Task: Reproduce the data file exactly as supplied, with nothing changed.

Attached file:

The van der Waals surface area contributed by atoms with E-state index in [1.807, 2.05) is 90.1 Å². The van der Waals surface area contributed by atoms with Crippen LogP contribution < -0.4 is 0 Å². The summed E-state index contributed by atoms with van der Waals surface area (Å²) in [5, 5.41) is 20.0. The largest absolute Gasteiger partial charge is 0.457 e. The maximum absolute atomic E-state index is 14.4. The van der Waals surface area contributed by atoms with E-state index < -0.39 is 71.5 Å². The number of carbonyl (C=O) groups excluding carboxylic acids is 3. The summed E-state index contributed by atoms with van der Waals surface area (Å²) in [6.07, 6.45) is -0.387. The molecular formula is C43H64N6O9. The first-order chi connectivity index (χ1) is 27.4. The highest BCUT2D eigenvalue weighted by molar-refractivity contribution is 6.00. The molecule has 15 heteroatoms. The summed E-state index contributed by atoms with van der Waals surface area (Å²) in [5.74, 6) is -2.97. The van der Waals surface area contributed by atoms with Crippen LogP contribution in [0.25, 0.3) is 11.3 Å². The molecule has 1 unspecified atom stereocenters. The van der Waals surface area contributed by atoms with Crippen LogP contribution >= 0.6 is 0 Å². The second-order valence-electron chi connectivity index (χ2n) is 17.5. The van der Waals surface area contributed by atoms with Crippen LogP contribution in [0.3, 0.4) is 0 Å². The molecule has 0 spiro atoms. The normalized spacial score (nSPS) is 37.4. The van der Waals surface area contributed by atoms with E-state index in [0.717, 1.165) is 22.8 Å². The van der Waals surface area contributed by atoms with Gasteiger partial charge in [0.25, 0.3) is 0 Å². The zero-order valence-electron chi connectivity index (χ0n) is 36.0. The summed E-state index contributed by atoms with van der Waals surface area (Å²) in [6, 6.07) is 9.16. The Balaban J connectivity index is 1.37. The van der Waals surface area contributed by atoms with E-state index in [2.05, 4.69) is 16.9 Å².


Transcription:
The van der Waals surface area contributed by atoms with E-state index in [1.807, 2.05) is 90.1 Å². The van der Waals surface area contributed by atoms with Crippen LogP contribution < -0.4 is 0 Å². The summed E-state index contributed by atoms with van der Waals surface area (Å²) in [5, 5.41) is 20.0. The largest absolute Gasteiger partial charge is 0.457 e. The maximum absolute atomic E-state index is 14.4. The van der Waals surface area contributed by atoms with E-state index < -0.39 is 71.5 Å². The number of carbonyl (C=O) groups excluding carboxylic acids is 3. The summed E-state index contributed by atoms with van der Waals surface area (Å²) in [6.07, 6.45) is -0.387. The molecular formula is C43H64N6O9. The first-order chi connectivity index (χ1) is 27.4. The highest BCUT2D eigenvalue weighted by molar-refractivity contribution is 6.00. The molecule has 15 heteroatoms. The summed E-state index contributed by atoms with van der Waals surface area (Å²) in [5.74, 6) is -2.97. The van der Waals surface area contributed by atoms with Crippen LogP contribution in [0.25, 0.3) is 11.3 Å². The molecule has 1 unspecified atom stereocenters. The van der Waals surface area contributed by atoms with Crippen LogP contribution >= 0.6 is 0 Å². The second-order valence-electron chi connectivity index (χ2n) is 17.5. The van der Waals surface area contributed by atoms with Crippen LogP contribution in [0.3, 0.4) is 0 Å². The molecule has 0 spiro atoms. The normalized spacial score (nSPS) is 37.4. The van der Waals surface area contributed by atoms with E-state index in [0.717, 1.165) is 22.8 Å². The van der Waals surface area contributed by atoms with Gasteiger partial charge in [0.25, 0.3) is 0 Å². The zero-order valence-electron chi connectivity index (χ0n) is 36.0. The summed E-state index contributed by atoms with van der Waals surface area (Å²) in [6, 6.07) is 9.16. The Balaban J connectivity index is 1.37. The van der Waals surface area contributed by atoms with E-state index in [2.05, 4.69) is 16.9 Å².